As a fifth generation woolgrower, Jack Cotton from Kelvedon Estate, Tasmania, has lived through the many ups and downs of the wool industry over the years. Whilst indeed there have been dramatic highs and lows in relation to wool performance, prices, supply and demand over the past 60 years, Jack says that the tools the industry operate on are still very much similar to those used in the 1960s.
“The industry itself hasn’t really changed too dramatically over the years,” says Jack, “And it’s probably time that it should evolve with the times.”
Now supported by his daughter Anna, he is optimistic about the future of the Australian wool industry and is proud to see Anna embracing both the commercial and operational sides of their business.
“Anna’s progressive attitude and approach to wool-growing is an asset to our business and her enthusiasm about Kelvedon and the Merino industry is great to have on board,” says Jack.
“She really believes that there is no better time to be embarking on a future in the wool industry.”
At this year’s shearing, Anna encouraged Jack and their team to use the new WoolQ™ eSpeci instead of the traditional paper speci.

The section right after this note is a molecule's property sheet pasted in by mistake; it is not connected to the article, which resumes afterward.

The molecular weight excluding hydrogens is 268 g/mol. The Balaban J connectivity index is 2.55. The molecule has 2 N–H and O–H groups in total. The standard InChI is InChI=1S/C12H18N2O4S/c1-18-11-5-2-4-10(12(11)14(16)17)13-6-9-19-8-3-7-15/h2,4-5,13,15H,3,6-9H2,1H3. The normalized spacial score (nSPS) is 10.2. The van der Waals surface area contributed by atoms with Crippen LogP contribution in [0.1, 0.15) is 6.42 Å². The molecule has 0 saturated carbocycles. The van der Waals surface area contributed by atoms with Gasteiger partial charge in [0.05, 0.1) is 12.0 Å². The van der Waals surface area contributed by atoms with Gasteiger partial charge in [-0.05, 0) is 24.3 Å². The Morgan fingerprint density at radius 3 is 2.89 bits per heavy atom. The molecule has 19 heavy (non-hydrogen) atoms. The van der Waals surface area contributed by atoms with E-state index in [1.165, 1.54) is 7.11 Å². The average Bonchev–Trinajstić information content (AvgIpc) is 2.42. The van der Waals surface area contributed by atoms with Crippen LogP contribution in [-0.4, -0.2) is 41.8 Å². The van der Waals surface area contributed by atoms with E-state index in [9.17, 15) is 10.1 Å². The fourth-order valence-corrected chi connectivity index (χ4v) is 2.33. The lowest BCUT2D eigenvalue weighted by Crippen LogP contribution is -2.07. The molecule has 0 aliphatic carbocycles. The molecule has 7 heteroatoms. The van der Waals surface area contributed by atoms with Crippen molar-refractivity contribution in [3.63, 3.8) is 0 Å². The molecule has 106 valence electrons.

After setting up their Kelvedon business profile on the WoolQ™ portal, Anna captured their clip information on the iPad in the shed to create a digital record on their WoolQ™ dashboard.
At the completion of shearing, she signed the eSpeci declaration, and the eSpeci was then automatically emailed through to their broker.
“I found the eSpeci really user-friendly. It is extremely logical as it’s a step by step process,” says Anna.
“The App prompts you along the way and removes the margin of human error, which we all know can happen in a busy shed.”
The Cotton’s broker, as part of the experiment, embraced the new WoolQ eSpeci tool.
The broker set up their WoolQ™ profile and connected to Kelvedon Estate on the WoolQ™ App. The completed eSpeci was then automatically received into their system, which eliminated the need for manual entry.
Having witnessed the eSpeci in action throughout shearing, Jack sees the benefit of the next generation embracing new technology on farm.
“I can certainly see its advantages, especially for avoiding mistakes, so I think it’s a good development and it is definitely worth giving it a go,” says Jack.
“Whilst I don’t use computers much myself, I’m very supportive of Anna introducing tools like WoolQ™ to support the running of our business.”